Column: Senior year has a price tag – Web Exclusive
Janie Simonton | Staff Writer
Just kidding, that’s not my idea. At all. Two reasons: 1. The Mastercard “Priceless” parody is so trite, it’s practically as cliché as the phrase “a penny saved is a penny earned.” 2. Senior memories are not priceless.
Here’s what I mean: as a senior, nothing comes cheap – I’m practically buying my memories of senior year.
There are so many things that have to be paid for, we don’t have any left over money to spend it on anything fun. Or save for college. Let’s go through the year in terms of senior spending:
- Spring of junior year – $40 for a senior lot parking pass
- End of summer/fall – $300 on senior pictures
- Fall – $150 on college applications
- Fall – $60 on sending standardized test scores
- Fall – $202.35 on senior orders (caps, gowns, announcements)
- Winter – $80 on a senior yearbook
- Winter – $80 on one AP exam
- Spring – $250 on Prom
So, at the very least, you’re probably spending about $1162.35 on the accessories of senior year. And that does not include the various times you spend “just ten dollars” on yet another senior t-shirt, the five to ten dollars spent weekly for those in activities in which they have freshman “little siblings” they must buy gifts for, the accessories required to take to sporting events to be the “most spirited” and the gas spent driving to all of the college visits.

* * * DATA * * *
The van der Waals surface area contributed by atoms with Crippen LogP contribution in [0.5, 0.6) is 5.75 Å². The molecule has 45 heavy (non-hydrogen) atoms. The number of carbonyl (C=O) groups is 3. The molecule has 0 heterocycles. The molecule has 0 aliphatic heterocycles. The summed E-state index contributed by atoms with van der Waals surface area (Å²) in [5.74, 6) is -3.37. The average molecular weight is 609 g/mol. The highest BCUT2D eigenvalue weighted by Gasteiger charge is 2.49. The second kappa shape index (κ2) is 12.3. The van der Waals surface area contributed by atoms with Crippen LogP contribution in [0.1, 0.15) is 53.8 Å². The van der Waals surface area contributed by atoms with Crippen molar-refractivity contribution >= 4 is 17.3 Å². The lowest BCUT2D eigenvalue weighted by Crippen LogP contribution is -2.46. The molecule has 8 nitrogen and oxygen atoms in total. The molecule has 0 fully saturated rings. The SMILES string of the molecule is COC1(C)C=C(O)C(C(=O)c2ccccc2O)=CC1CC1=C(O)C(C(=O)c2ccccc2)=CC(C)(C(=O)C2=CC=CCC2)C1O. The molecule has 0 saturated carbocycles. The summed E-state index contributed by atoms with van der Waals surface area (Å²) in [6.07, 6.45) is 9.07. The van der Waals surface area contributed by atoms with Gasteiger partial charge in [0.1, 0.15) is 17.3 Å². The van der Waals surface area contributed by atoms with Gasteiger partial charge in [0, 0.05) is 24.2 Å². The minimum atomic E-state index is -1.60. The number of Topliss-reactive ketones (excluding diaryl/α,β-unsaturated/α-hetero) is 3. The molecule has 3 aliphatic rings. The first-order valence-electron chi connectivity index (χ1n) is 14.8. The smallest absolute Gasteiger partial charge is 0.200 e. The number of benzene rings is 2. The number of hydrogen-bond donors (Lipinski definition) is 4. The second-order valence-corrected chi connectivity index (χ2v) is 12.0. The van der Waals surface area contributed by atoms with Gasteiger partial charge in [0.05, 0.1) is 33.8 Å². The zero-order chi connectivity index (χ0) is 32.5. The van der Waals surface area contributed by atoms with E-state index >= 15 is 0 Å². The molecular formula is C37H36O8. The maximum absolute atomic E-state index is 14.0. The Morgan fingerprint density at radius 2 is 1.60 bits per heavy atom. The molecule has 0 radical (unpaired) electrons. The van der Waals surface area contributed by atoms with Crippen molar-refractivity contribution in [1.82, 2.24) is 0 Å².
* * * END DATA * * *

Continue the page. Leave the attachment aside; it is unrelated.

So, all of that added up, we’re at about $1,500 of involuntary spending. According to MSN Money, a pack-a-day smoker spends $1,638 a year. In our final year of high school, we’re suffering the same financial implications as those who have developed a life-threatening habit.
Basically, when we should be trying to save all the money possible so we have something to live off of the first time on our own, we’re instead squandering it on trifles we won’t even remember by the time we get to college, mostly because lots of them are things we don’t get to keep. Practical? No.
So how about, instead, we remove the sticker value of senior year.
Let’s make it about the memories we make along the way instead of the souvenirs we take with us. Let’s not stress about all the money we’re spending. Let’s let senior year be defined by the expression “happiness is not something you have in your hands; it is something you carry in your heart.” I think that cliché is a little more welcome than the Mastercard one, don’t you?